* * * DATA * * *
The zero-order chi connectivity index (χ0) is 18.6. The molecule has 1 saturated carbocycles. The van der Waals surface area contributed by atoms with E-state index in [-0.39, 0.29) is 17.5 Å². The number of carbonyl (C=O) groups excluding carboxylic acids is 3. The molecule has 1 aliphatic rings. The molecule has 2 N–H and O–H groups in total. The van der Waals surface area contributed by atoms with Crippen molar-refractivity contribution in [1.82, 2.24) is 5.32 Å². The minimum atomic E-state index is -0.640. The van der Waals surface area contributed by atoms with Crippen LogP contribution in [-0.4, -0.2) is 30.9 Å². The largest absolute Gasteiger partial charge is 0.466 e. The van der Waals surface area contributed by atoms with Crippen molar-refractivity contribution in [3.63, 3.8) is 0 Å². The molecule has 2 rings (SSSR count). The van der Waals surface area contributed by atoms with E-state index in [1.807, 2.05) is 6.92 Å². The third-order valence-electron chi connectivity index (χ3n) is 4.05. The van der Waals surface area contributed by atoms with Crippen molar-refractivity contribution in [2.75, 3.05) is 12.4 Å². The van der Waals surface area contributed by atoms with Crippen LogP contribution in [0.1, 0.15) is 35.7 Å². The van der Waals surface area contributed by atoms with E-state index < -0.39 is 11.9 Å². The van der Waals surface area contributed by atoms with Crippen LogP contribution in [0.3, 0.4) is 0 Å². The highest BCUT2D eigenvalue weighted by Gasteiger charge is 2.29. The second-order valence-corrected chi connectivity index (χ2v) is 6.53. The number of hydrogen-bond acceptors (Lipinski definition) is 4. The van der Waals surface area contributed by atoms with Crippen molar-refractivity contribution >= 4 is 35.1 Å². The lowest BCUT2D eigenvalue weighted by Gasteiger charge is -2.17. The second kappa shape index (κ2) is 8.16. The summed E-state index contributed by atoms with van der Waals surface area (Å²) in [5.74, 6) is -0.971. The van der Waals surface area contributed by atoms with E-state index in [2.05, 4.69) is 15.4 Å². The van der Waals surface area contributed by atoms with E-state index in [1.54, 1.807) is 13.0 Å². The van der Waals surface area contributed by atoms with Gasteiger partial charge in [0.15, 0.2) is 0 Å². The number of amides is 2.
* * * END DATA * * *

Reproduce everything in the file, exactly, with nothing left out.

The zero-order chi connectivity index (χ0) is 18.6. The molecule has 1 saturated carbocycles. The van der Waals surface area contributed by atoms with E-state index in [-0.39, 0.29) is 17.5 Å². The number of carbonyl (C=O) groups excluding carboxylic acids is 3. The molecule has 1 aliphatic rings. The molecule has 2 N–H and O–H groups in total. The van der Waals surface area contributed by atoms with Crippen molar-refractivity contribution in [1.82, 2.24) is 5.32 Å². The minimum atomic E-state index is -0.640. The van der Waals surface area contributed by atoms with Crippen LogP contribution in [-0.4, -0.2) is 30.9 Å². The largest absolute Gasteiger partial charge is 0.466 e. The van der Waals surface area contributed by atoms with Crippen molar-refractivity contribution in [3.63, 3.8) is 0 Å². The molecule has 2 rings (SSSR count). The van der Waals surface area contributed by atoms with E-state index in [1.807, 2.05) is 6.92 Å². The third-order valence-electron chi connectivity index (χ3n) is 4.05. The van der Waals surface area contributed by atoms with Crippen molar-refractivity contribution in [2.75, 3.05) is 12.4 Å². The van der Waals surface area contributed by atoms with Crippen LogP contribution in [0.1, 0.15) is 35.7 Å². The van der Waals surface area contributed by atoms with E-state index < -0.39 is 11.9 Å². The van der Waals surface area contributed by atoms with Crippen LogP contribution in [0.3, 0.4) is 0 Å². The highest BCUT2D eigenvalue weighted by Gasteiger charge is 2.29. The second-order valence-corrected chi connectivity index (χ2v) is 6.53. The number of hydrogen-bond acceptors (Lipinski definition) is 4. The van der Waals surface area contributed by atoms with Crippen molar-refractivity contribution >= 4 is 35.1 Å². The lowest BCUT2D eigenvalue weighted by Gasteiger charge is -2.17. The second kappa shape index (κ2) is 8.16. The summed E-state index contributed by atoms with van der Waals surface area (Å²) in [5.74, 6) is -0.971. The van der Waals surface area contributed by atoms with E-state index in [2.05, 4.69) is 15.4 Å². The van der Waals surface area contributed by atoms with E-state index in [1.54, 1.807) is 13.0 Å². The van der Waals surface area contributed by atoms with Gasteiger partial charge in [0.15, 0.2) is 0 Å². The number of amides is 2.